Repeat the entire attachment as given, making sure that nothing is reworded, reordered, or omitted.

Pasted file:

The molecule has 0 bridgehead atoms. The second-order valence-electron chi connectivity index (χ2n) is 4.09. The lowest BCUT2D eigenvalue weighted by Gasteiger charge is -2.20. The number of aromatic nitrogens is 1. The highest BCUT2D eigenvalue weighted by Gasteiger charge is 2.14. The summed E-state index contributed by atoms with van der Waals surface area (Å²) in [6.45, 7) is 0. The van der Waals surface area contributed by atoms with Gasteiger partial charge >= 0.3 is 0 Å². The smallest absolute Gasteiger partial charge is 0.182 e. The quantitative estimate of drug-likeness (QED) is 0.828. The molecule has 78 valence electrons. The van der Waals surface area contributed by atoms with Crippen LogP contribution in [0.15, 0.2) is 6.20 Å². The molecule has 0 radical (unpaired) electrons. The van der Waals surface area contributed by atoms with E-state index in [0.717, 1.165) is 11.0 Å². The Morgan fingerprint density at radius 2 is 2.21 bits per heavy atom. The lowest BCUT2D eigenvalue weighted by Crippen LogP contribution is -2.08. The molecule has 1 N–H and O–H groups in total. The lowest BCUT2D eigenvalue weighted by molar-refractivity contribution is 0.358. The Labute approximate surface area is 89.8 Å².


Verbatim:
The molecule has 0 bridgehead atoms. The second-order valence-electron chi connectivity index (χ2n) is 4.09. The lowest BCUT2D eigenvalue weighted by Gasteiger charge is -2.20. The number of aromatic nitrogens is 1. The highest BCUT2D eigenvalue weighted by Gasteiger charge is 2.14. The summed E-state index contributed by atoms with van der Waals surface area (Å²) in [6.45, 7) is 0. The van der Waals surface area contributed by atoms with Gasteiger partial charge >= 0.3 is 0 Å². The smallest absolute Gasteiger partial charge is 0.182 e. The quantitative estimate of drug-likeness (QED) is 0.828. The molecule has 78 valence electrons. The van der Waals surface area contributed by atoms with Crippen LogP contribution in [0.15, 0.2) is 6.20 Å². The molecule has 0 radical (unpaired) electrons. The van der Waals surface area contributed by atoms with E-state index in [0.717, 1.165) is 11.0 Å². The Morgan fingerprint density at radius 2 is 2.21 bits per heavy atom. The lowest BCUT2D eigenvalue weighted by Crippen LogP contribution is -2.08. The molecule has 1 N–H and O–H groups in total. The lowest BCUT2D eigenvalue weighted by molar-refractivity contribution is 0.358. The Labute approximate surface area is 89.8 Å².